The authors declare no conflicts of interest.

Appendix A

In this appendix, the main results are mathematically proven.

Appendix A.1. Hurwitz Stability

Theorem A1 (Hurwitz system matrix).
Let p a , b , c , H n as in (3) and A p as in (13). Then, if and only if k i p > 0 , i 1 , , n , the system matrix A p is a Hurwitz matrix and all its eigenvalues have negative real part—that is, 
k i p > 0 , i 1 , , n : λ < 0 , λ s C χ A p s : = det ( s I 2 n A p ) = 0 .
Figure A1. Block diagram of (13) using transfer functions.
Figure A1. Block diagram of (13) using transfer functions.
Energies 12 03243 g0a1
Proof. 
First note that, for constant ω ^ 1 p > 0 , the system (13) can be represented by transfer functions as depicted in Figure A1.
Hence, each sub-transfer function V i p s : = y ^ i p s y p s with i { 1 , , n } is given by
V i p s = ν i k i p ω ^ 1 p s s 2 + ( ν i ω ^ 1 p ) 2 1 + j = 1 n ν j k j p ω ^ 1 p s s 2 + ( ν j ω ^ 1 p ) 2 = ν i k i p ω ^ 1 p s j = 1 j i n s 2 + ( ν j ω ^ 1 p ) 2 j = 1 n s 2 + ( ν j ω ^ 1 p ) 2 + j = 1 n ν j k j p ω ^ 1 p s l = 1 l j n s 2 + ( ν l ω ^ 1 p ) 2
and the characteristic polynomial of the overall system in Figure A1 is given by the denominator of (A1), i.e.,
χ s = j = 1 n s 2 + ( ν j ω ^ 1 p ) 2 + j = 1 n ν j k j p ω ^ 1 p s l = 1 l j n s 2 + ( ν l ω ^ 1 p ) 2
= s ^ : = s ω ^ 1 p ( ω ^ 1 p ) 2 n j = 1 n s ^ 2 + ν j 2 = : χ A p e s ^ + j = 1 n ν j k j p s ^ l = 1 l j n s ^ 2 + ν l 2 = : χ A p o s ^
= ( ω ^ 1 p ) 2 n χ A p s ^ = det s I 2 n ω ^ 1 p A p .
Note that the characteristic polynomial χ A p s ^ = χ A p e s ^ + χ A p o s ^ can be split in even χ A p e s ^ and odd χ A p o s ^ polynomials (having even and odd order, resp.). Now, the system matrix A p is a Hurwitz matrix if and only if the following three conditions hold ([44], Fact 11.17.6): (i) all coefficients of χ A p s ^ are positive, (ii) for all s e s C χ A p e s = 0 and s o s C χ A p o s = 0 , we have s e = 0 and s o = 0 , resp., and (iii) the roots are interlaced—that is,  s 1 e < s 1 o < s 2 e < < s 2 n 1 e < s 2 n 1 o < s 2 n e .
To prove this, all three conditions are shown: It is easy to see that, for all k i p > 0 and since ν i > 0 for all i { 1 , , n } , the coefficients are products and sums of positive constants. Hence, all coefficients of the characteristic polynomial χ A p s ^ are positive which shows that condition (i) is satisfied.
Next conditions (ii) and (iii) are shown. Note that, with j being the imaginary unit, the roots of even polynomial χ A p e s are given by 
i { 1 , , n } : s i 1 , 2 e = ± j ν i ( s i 1 , 2 e ) = 0 ,
Except s 0 o = 0 (clearly, with  ( s 0 o ) = 0 ), the other roots of odd polynomial χ A p o s cannot be computed analytically but can be estimated using the intermediate value theorem. Therefore, consider two consecutive positive roots s x e and s y e , x , y 1 , , n of even polynomial χ A p e s and insert those into odd polynomial χ A p o s which yields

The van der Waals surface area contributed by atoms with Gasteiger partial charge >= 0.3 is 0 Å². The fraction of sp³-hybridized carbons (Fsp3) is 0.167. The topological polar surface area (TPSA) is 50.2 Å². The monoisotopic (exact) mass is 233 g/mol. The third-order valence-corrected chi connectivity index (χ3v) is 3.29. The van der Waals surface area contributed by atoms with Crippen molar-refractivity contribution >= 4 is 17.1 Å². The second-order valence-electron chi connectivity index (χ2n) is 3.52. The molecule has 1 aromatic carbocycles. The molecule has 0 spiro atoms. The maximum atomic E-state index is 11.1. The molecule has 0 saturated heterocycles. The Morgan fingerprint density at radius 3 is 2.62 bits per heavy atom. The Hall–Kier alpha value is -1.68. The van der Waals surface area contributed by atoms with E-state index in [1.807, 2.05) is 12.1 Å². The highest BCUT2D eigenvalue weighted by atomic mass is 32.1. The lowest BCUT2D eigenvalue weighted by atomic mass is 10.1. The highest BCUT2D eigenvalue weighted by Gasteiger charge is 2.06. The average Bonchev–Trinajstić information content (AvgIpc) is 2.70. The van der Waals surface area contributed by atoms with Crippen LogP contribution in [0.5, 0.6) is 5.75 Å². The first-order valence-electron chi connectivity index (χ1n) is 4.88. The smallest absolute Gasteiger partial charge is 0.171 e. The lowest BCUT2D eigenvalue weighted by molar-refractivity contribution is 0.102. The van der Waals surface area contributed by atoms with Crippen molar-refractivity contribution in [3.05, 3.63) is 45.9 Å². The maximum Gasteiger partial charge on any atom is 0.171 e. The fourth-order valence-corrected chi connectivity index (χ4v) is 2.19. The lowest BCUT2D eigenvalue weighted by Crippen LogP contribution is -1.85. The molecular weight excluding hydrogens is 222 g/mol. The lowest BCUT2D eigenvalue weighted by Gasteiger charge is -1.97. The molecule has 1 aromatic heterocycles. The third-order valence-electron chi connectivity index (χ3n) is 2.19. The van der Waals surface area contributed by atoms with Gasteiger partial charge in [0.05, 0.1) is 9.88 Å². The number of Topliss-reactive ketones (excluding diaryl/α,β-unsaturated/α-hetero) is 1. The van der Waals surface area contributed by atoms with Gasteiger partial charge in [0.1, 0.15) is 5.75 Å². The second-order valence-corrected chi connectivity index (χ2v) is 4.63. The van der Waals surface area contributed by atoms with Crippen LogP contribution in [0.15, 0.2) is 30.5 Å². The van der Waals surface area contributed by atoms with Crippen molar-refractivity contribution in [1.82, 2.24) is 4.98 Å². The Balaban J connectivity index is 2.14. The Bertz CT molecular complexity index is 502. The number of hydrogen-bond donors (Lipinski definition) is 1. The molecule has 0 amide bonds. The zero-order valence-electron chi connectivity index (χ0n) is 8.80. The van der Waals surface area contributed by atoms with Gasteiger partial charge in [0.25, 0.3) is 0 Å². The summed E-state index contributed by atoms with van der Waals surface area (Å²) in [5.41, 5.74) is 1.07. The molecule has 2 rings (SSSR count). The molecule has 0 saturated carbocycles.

χ A p o s x e = j ν x 2 k x p ν 1 2 ν x 2 ν x 1 2 ν x 2 = : Λ x ν y 2 ν x 2 ν y + 1 2 ν x 2 ν n 2 ν x 2 = : Γ x χ A p o s y e = j ν y 2 k y p ν 1 2 ν y 2 ν x 1 2 ν y 2 = : Λ y ν x 2 ν y 2 ν y + 1 2 ν y 2 ν n 2 ν y 2 = : Γ y .
Now, according to the intermediate value theorem, a continuous function f has at least one root in the open interval a , b if f a and f b have opposite signs ([45], p. 132). Since the terms Λ x , Λ y , Γ x and Γ y contain an equal amount of positive and negative factors, only for sign k x p = sign k y p it follows that sign χ A p o s x e = sign χ A p o s y e and furthermore s o s x e , s y e s . t . χ A p o s o = 0 . Hence, it holds s o = 0 and s x e < s o < s y e . Using two consecutive negative roots instead, the result is analogue. Next, considering two opposite roots of χ A p e s , s x e and s x e , x 1 , , n , it follows
χ A p o s x e = j ν x 2 k x p ν 1 2 ν x 2 ν x 1 2 ν x 2 ν x + 1 2 ν x 2 ν n 2 ν x 2 χ A p o s x e = j ν x 2 k x p ν 1 2 ν x 2 ν x 1 2 ν x 2 ν x + 1 2 ν x 2 ν n 2 ν x 2
which implies that there exists s o s x e , s x e such that χ A p o s o = 0 with s o = 0 and s x e < s o < s x e . According to the fundamental theorem of algebra, a polynomial of n-th order has exactly n roots ([45], p. 63). Since deg χ A p o s = 2 n 1 and deg χ A p e ( s ) = 2 n , for every two consecutive roots of χ A p e s there exists exactly one root of χ A p o s = 0 in between which proofs conditions (ii) and (iii).
Concluding, if and only if for all k i p > 0 , i 1 , , n , all coefficients of the polynomial are positive and
s 1 e = s 2 e = = s 2 n e = s 1 o = s 2 o = = s 2 n 1 o = 0 s 1 e < s 1 o < s 2 e < < s 2 n 1 e < s 2 n 1 o < s 2 n e .
Hence, the matrix A p is a Hurwitz matrix which completes the proof (In [13], it was already shown that, if all k i p , i 1 , , n are positive, the matrix A p is a Hurwitz matrix. However, the proof carried out here states that A p is a Hurwitz matrix if and only ifall k i p , i 1 , , n are positive). □

Appendix A.2. Bounded-Input Bounded-State/Bounded-Output Stability

Theorem A2 (Bounded-input bounded-state/bounded-output stability of the dynamics of the parallelized SOGIs).
Consider an essentially bounded input signal of phase p { a , b , c } —that is,  y p ( · ) L ( R 0 ; R ) and assume that (i) the estimated time-varying fundamental angular frequency is continuous, bounded and uniformly bounded away from zero—that is,  ω ^ 1 p ( · ) C ( R 0 ; R > 0 ) L ( R 0 ; R > 0 ) and ω ^ 1 p ( t ) ϵ ω p > 0 for all t 0 , and (ii) the matrix A p in (13) is a Hurwitz matrix. Then, the time-varying system (13) is bounded-input bounded-state/bounded-output stable—that is, 
c p , c ˜ p > 0 p { a , b , c } : x ^ p ( t ) c p and | y ^ p ( t ) | c ˜ p .
Proof. 
First note that, since A p is Hurwitz, there exists P p = ( P p ) > 0 such that, for any given Q p = ( Q p ) > 0 , the following identity holds ([42], Corollary 3.3.47)